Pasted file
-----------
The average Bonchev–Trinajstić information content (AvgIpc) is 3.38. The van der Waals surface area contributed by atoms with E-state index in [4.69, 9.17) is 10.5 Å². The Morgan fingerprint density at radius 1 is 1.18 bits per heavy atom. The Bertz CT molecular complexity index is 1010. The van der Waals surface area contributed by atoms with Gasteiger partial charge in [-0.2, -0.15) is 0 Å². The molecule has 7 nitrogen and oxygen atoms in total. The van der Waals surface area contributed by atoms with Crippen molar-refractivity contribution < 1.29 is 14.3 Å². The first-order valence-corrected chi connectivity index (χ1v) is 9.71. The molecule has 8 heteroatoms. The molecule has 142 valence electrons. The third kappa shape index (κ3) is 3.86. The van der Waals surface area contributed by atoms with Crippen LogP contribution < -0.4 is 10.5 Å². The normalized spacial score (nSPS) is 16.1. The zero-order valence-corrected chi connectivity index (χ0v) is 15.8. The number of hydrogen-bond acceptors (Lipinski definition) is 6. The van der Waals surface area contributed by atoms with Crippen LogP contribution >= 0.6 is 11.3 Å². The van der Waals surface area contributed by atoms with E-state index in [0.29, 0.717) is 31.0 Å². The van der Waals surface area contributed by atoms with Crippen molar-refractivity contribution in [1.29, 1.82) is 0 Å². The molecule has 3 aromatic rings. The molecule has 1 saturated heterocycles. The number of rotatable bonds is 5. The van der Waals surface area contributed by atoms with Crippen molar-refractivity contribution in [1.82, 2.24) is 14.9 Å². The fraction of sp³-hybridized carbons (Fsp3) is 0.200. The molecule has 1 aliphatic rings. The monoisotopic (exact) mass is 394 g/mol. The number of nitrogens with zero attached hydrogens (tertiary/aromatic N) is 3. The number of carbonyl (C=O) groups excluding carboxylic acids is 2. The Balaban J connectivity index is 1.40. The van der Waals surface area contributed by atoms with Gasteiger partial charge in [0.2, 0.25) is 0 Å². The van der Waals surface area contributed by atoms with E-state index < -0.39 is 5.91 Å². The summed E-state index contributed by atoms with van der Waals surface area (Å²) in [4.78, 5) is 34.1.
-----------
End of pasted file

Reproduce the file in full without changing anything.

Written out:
The average Bonchev–Trinajstić information content (AvgIpc) is 3.38. The van der Waals surface area contributed by atoms with E-state index in [4.69, 9.17) is 10.5 Å². The Morgan fingerprint density at radius 1 is 1.18 bits per heavy atom. The Bertz CT molecular complexity index is 1010. The van der Waals surface area contributed by atoms with Gasteiger partial charge in [-0.2, -0.15) is 0 Å². The molecule has 7 nitrogen and oxygen atoms in total. The van der Waals surface area contributed by atoms with Crippen molar-refractivity contribution < 1.29 is 14.3 Å². The first-order valence-corrected chi connectivity index (χ1v) is 9.71. The molecule has 8 heteroatoms. The molecule has 142 valence electrons. The third kappa shape index (κ3) is 3.86. The van der Waals surface area contributed by atoms with Crippen LogP contribution < -0.4 is 10.5 Å². The normalized spacial score (nSPS) is 16.1. The zero-order valence-corrected chi connectivity index (χ0v) is 15.8. The number of hydrogen-bond acceptors (Lipinski definition) is 6. The van der Waals surface area contributed by atoms with Crippen LogP contribution >= 0.6 is 11.3 Å². The van der Waals surface area contributed by atoms with E-state index in [0.29, 0.717) is 31.0 Å². The van der Waals surface area contributed by atoms with Crippen molar-refractivity contribution in [1.29, 1.82) is 0 Å². The molecule has 3 aromatic rings. The molecule has 1 saturated heterocycles. The number of rotatable bonds is 5. The van der Waals surface area contributed by atoms with Crippen molar-refractivity contribution in [1.82, 2.24) is 14.9 Å². The fraction of sp³-hybridized carbons (Fsp3) is 0.200. The molecule has 1 aliphatic rings. The monoisotopic (exact) mass is 394 g/mol. The number of nitrogens with zero attached hydrogens (tertiary/aromatic N) is 3. The number of carbonyl (C=O) groups excluding carboxylic acids is 2. The Balaban J connectivity index is 1.40. The van der Waals surface area contributed by atoms with Gasteiger partial charge in [0.2, 0.25) is 0 Å². The van der Waals surface area contributed by atoms with E-state index < -0.39 is 5.91 Å². The summed E-state index contributed by atoms with van der Waals surface area (Å²) in [4.78, 5) is 34.1.